Near field measurements of this driver were performed a while ago, and within the original cabinet, showed a Qtc of around 0.8 and an f3 of around 60Hz. Considering the size of the cabinet this is a fairly decent result. Often a higher Qtc is chosen as a matter of compromise in return for a smaller cabinet volume. The often cited 'optimum' value of 0.5 usually requires a significantly larger box than any standmount design would allow for unless it is of particular design. In that case its overall extension is likely to be severely compromised and an f3, in this case, of 60Hz, with a shallow, sealed design, roll-off, gives a very pleasing amount of bass in room. 

Even so as a DSP is being used with this design that compromise doesn't need to be adhered to. Another one, however, can be. I am no stranger to using Linkwitz Transforms but to be used appropriately both the driver and amplifier capabilities need to be respected. In general terms, unless you are dealing with subwoofers and huge amplifiers, it is best to be gentle with the amount of EQ that is applied. With alignments above the maximally flat Qtc of 0.707 applying a Linkwitz Transform, to lower the effective Q, actually reduces the requirement of the driver and amplifier. This is only for the region where the drivers response peaks above the maximally flat, but it's worth keeping in mind. Of course going the other way for more extension is where things can get sticky very fast. Given that music was the main use for this system I decided to go with a new target f3 of 40Hz with  target Q of 0.5. This only requires a small amount of gain so shouldn't tax either the driver or amplifier with usual music signals.

Moving onto the crossover design. I had already decided that a crossover of 1200Hz would be a good idea. Nip the off axis issues of the large 8" in the bud completely but keep the tweeter happy.

Adding to what we've already seen here is the tweeters frequency response in cabinet.
As can be expected there's a hump in the response due to the loading of the small waveguide. But nothing unexpected, nor difficult to work with.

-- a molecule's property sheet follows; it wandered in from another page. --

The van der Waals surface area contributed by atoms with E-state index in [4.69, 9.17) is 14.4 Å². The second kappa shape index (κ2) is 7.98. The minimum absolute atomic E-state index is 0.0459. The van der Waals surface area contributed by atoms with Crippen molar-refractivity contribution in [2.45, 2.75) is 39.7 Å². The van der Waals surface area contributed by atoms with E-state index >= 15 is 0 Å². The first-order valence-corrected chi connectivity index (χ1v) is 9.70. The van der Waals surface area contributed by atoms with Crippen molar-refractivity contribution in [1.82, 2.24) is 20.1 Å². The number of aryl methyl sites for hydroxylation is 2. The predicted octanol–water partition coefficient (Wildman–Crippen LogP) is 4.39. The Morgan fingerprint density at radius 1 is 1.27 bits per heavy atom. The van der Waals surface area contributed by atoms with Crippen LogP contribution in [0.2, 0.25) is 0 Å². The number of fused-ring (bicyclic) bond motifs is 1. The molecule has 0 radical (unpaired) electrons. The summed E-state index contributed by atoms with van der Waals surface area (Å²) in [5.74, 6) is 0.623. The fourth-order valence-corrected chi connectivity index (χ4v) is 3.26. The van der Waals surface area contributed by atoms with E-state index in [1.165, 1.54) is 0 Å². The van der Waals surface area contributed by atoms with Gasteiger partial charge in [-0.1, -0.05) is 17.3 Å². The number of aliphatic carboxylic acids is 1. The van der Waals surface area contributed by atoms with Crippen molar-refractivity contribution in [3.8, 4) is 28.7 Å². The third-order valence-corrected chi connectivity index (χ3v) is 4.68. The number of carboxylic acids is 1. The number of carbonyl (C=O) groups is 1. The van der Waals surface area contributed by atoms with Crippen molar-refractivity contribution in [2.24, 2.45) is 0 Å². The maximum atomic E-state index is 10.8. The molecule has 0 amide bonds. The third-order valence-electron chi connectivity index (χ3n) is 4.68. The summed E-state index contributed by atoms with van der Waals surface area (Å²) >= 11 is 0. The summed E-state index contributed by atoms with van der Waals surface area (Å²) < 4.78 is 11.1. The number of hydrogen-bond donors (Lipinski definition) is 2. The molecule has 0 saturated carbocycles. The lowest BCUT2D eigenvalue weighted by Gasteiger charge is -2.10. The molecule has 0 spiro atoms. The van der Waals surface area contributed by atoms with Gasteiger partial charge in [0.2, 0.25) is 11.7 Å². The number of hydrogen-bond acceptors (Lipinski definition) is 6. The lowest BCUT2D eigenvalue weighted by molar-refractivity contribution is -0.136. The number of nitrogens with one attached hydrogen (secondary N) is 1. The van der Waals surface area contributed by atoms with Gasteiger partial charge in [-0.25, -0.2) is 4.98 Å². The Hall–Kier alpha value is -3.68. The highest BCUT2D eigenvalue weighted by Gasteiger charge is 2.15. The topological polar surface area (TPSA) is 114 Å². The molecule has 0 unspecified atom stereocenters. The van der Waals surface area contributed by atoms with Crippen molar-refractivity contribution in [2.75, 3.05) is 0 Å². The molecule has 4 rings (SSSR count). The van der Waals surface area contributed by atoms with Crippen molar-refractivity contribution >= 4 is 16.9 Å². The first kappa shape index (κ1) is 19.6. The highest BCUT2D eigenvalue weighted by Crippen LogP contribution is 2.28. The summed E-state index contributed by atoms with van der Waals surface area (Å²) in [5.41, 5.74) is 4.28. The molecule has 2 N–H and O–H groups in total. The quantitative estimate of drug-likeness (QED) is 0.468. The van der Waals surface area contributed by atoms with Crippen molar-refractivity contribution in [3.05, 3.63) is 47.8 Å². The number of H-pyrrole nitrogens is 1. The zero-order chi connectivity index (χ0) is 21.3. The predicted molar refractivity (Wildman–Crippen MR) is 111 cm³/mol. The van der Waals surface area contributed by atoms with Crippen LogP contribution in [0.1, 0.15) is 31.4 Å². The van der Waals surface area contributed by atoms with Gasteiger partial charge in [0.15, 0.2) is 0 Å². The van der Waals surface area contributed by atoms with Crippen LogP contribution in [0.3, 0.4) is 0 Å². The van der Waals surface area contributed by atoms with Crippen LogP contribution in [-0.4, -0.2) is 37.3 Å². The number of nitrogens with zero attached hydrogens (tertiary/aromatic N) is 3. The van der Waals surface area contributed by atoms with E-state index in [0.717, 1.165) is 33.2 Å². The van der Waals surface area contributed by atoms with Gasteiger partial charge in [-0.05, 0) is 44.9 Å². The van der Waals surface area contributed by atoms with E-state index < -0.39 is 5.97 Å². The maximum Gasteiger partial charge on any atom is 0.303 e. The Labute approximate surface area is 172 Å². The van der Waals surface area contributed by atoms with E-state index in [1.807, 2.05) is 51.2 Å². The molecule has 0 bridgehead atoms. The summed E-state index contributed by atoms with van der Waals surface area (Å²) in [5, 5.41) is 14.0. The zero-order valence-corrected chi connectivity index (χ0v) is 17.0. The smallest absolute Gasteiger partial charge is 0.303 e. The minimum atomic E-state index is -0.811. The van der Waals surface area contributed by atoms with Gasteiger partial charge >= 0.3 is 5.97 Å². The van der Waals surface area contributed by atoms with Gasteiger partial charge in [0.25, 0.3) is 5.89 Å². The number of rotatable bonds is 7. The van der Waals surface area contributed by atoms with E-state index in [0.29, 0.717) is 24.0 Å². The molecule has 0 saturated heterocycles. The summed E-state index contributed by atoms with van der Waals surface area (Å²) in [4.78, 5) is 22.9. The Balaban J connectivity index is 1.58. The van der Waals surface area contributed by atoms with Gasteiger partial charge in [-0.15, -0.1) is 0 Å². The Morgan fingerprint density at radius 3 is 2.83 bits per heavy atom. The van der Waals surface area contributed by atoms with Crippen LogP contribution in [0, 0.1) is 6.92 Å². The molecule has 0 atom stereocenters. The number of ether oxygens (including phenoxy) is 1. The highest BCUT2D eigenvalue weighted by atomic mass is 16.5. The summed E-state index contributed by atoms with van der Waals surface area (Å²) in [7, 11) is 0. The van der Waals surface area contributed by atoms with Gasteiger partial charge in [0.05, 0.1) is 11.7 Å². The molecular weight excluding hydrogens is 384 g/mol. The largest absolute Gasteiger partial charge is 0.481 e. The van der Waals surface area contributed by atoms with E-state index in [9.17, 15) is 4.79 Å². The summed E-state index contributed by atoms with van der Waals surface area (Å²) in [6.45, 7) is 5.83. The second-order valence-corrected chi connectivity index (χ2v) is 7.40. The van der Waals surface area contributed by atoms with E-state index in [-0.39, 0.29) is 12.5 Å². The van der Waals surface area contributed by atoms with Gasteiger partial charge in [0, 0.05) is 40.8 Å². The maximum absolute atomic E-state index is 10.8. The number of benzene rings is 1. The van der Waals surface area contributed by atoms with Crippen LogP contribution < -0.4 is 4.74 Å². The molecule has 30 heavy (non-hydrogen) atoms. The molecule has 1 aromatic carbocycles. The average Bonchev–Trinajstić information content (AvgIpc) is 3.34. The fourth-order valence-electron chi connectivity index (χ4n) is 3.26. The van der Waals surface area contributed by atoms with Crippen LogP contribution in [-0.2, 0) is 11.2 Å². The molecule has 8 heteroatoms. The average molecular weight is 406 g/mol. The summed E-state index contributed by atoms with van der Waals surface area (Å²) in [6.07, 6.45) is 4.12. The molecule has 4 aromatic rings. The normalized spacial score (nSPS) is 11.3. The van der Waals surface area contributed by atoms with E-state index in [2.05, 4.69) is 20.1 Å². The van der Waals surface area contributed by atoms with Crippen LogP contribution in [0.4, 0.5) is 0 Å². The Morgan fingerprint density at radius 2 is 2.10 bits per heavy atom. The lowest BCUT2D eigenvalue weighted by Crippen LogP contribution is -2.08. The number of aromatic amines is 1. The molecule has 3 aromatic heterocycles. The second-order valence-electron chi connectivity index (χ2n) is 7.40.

Just for completeness below is the woofers response in LspCAD.
Now into the crossover design. Sometimes this can be a bit of a pain. Typically passive crossovers are used and they usually require quite a bit of optimisationto do exactly what you want, usually with some compromises involved. This is one of the reasons I prefer active, flexibility and ease of design.  So without further ado...
As described above 4th order LW slopes were used at a target of 1200Hz. 3dBs of baffle step compensation were used. This amount had been determined by experimentation in the previous design. The speakers are placed in proximity to a large bay window, one of them inside it and one of them close to the wall next to it. Originally I started out with 6dB of BSC and dialed it back a dB at a time until the balance sounded right. Another tick in the pro box for active, especially DSP based.

The inverse null is very predictable as phase compensation can be used to perfectly align the drivers.
A perfectly symmetric notch. 

Below is the tweeters transfer function and following that the woofers.
If you've been reading up until now you will have noticed that the LTs gain isn't present in the graph above, so here it is below!
As previously mentioned the amount of EQ applied is mild, but this does add to the gain required for the bafflestep compensation. That ~4dB by 40Hz is actually a solid 7dB.

All in all this design sounds great. Previously it sounded far too forward and to my sensitive ears (hyperacusis) quite piercing. The new design fixes this completely, which is good, because it was the main reason for the modification to start with. The improvements didn't fall on deaf ears however as my mother and father also appreciated the upgrade!